Traditionally, the name Gavriel is translated as "Gd is my strength", or more literally, "My strength, Gd".
Gavriel is first mentioned in the book of Daniel, where he speaks to Daniel to let him understand why the Jewish people were not being redeemed at that time. He appeases Daniel by letting him know that even though the people are not being saved now, they will be saved in the future.
From a Zoharic perspective, Gavriel would then be Representative of anything dealing with the sephira of "Gevurah". Meaning, a form of strength which comes from withholding something. As the mishna says, "who is mighty? He who withholds his yetzer hara". This could be understood as being more concerned with delayed gratification rather than instant gratification.
By holding back at the right moment, a longer lasting achievement is made, which would have been destroyed by satisfying the urge at the current moment.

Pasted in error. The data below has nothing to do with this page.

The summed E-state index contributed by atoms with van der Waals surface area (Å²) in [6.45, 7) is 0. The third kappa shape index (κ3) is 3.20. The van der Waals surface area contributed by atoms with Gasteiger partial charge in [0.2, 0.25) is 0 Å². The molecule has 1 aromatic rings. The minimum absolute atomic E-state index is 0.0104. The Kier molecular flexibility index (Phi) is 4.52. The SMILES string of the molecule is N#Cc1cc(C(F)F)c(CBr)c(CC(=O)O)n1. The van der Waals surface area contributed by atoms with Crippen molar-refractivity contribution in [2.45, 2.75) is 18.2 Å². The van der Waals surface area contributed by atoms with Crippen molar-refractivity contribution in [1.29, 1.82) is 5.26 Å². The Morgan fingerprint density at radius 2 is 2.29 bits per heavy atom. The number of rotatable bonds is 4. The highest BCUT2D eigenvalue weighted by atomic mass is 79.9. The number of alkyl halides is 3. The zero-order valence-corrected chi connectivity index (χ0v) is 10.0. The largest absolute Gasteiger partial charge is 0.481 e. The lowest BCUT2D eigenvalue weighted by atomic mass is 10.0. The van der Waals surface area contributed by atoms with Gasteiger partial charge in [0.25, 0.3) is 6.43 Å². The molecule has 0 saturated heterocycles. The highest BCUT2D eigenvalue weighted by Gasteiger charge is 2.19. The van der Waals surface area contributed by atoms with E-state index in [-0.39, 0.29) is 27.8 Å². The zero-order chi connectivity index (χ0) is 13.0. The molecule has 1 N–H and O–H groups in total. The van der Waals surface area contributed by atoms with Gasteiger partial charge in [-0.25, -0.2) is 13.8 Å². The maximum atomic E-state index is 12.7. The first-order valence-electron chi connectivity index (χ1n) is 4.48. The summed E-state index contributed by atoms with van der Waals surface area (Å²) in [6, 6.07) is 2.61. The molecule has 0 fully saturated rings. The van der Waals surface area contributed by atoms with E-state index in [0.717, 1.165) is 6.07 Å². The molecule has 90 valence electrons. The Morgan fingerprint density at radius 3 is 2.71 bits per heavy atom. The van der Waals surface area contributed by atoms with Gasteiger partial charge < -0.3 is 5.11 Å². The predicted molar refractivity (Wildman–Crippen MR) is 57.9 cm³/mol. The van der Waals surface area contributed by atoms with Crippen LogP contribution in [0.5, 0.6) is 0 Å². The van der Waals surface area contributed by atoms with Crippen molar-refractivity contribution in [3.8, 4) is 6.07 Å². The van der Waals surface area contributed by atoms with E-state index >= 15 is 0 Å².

Thus, when the angel Gavriel is evoked in a Midrash, it is usually there to show us a "moral dillema" between what would have been correct and right for that very moment, but which would have resulted in a worse consequence in the long run.
As an example for the midrashim you brought up.
- With the coals, even though Moshe was then worthy to be king, at the time he had to be humble and wait to show his malchut status later.
- In the basket, even though it would have been better for Moshe not to be raised by a non-Jewess, for the sake of the Jewish people, he had to be raised in the palace to be protected from being killed.
- With esther, even though Acheshvrosh was the source of the problems for the Jewish people, by feasting with the vessels of the Beit Hamikdash and thus removing the divine preseence to allow Haman to hurt the Jews, pointing that out at that time, would have lead to the Jewish people being massacred.